In this section

Correct peeling and chopping techniques

Peeling

The bridge

  • Always use a chopping board.
  • Make a bridge over the vegetable or fruit with your hand. Fingers should be on one side and thumb should be on the other.
  • Pick up the knife with the other hand and check that the blade is facing downwards.
  • Guide the knife under the bridge and over the tomato. Cut into the vegetable or fruit by pressing the knife down and pulling it out of the bridge. It can help to think of the knife as a train which goes under the bridge.

 


The claw

  • Make a claw with your hand by partly curling your fingers together.
  • Pick up the knife with your other hand and check that the blade is facing downwards.
  • Tilt the knife and slice through the vegetable or fruit, using your fingers as a guide.
  • Slide your fingers back, keeping your grip on the celery, and continue slicing carefully. Keep the ends of your fingers vertical almost as if you are digging in your fingernails.
  • Note: adults and children unfamiliar with this technique often start correctly but their fingers start slide into a horizontal position after a few slices. Keep reminding them to keep the ends of fingers vertical.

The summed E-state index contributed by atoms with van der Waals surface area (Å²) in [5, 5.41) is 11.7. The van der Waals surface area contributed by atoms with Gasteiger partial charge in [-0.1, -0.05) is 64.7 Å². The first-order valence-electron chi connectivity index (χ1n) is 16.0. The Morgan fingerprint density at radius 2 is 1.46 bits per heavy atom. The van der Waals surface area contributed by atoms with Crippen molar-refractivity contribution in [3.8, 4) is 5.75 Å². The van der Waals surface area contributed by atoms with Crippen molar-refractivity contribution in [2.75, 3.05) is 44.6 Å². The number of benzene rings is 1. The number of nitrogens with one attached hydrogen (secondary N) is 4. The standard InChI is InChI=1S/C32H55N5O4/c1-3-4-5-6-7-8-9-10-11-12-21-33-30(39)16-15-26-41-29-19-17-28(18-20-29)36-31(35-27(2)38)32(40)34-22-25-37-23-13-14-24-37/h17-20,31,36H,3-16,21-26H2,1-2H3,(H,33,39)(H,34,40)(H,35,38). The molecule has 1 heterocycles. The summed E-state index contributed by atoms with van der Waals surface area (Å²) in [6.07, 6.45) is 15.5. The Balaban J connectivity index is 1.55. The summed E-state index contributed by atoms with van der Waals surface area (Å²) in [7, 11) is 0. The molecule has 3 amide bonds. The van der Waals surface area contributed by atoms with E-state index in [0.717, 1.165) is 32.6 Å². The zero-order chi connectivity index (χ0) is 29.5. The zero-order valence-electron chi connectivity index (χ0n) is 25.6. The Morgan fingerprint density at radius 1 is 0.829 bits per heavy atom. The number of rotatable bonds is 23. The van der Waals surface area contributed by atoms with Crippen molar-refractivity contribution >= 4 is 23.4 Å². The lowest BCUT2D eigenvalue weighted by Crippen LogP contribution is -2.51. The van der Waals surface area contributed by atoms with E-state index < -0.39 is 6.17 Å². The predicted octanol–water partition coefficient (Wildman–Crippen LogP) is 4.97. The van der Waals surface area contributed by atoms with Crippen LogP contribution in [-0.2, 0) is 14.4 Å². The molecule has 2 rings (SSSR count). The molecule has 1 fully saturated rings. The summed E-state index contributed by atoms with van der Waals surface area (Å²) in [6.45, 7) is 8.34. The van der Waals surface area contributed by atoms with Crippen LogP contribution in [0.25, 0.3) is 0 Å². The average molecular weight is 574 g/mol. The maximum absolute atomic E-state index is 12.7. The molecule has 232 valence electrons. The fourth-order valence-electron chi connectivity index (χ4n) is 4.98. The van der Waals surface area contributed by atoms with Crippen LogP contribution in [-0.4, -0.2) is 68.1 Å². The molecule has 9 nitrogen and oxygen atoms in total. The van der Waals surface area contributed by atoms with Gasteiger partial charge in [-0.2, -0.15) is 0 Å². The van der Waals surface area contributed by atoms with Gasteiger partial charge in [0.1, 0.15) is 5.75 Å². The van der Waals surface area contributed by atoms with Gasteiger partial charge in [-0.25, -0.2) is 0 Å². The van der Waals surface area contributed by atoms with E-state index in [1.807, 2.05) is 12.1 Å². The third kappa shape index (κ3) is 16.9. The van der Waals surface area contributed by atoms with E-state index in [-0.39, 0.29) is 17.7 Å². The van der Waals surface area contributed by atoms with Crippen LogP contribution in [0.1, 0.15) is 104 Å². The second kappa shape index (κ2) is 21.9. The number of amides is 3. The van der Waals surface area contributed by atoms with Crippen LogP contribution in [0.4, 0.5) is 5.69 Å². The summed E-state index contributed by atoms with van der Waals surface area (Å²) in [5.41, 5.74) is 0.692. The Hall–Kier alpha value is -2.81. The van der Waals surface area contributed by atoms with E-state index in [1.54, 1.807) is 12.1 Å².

• Keep the thumb well back and away from the knife.

Flat surface down

  • Try to create a flat surface when you start chopping fruit and vegetables, so they are stable while being cut.
  • Chop with flat surface on the chopping board. Remember ‘If it rocks, it’s wrong’.

 

 

 

 

 


Peeling

  • Always use a chopping board.
  • Always peel away from you with the end of the vegetable or fruit on the board.
  • With long foods, such as carrots, hold one end and peel from the middle away from you. Then hold the peeled end and repeat the same process, peeling from the middle towards the chopping board

 

 

 


Grating

  • Remember that you do not have to grate every bit of the food. It is best to leave a small chunk at the end to hang on to. This means that fingers are not pressed against the grater.

 

 

 


Scissors

  • Kitchen scissors can sometimes be a useful alternative to a knife, especially with young children. Scissors are good for snipping herbs and spring onions – even pepper slices.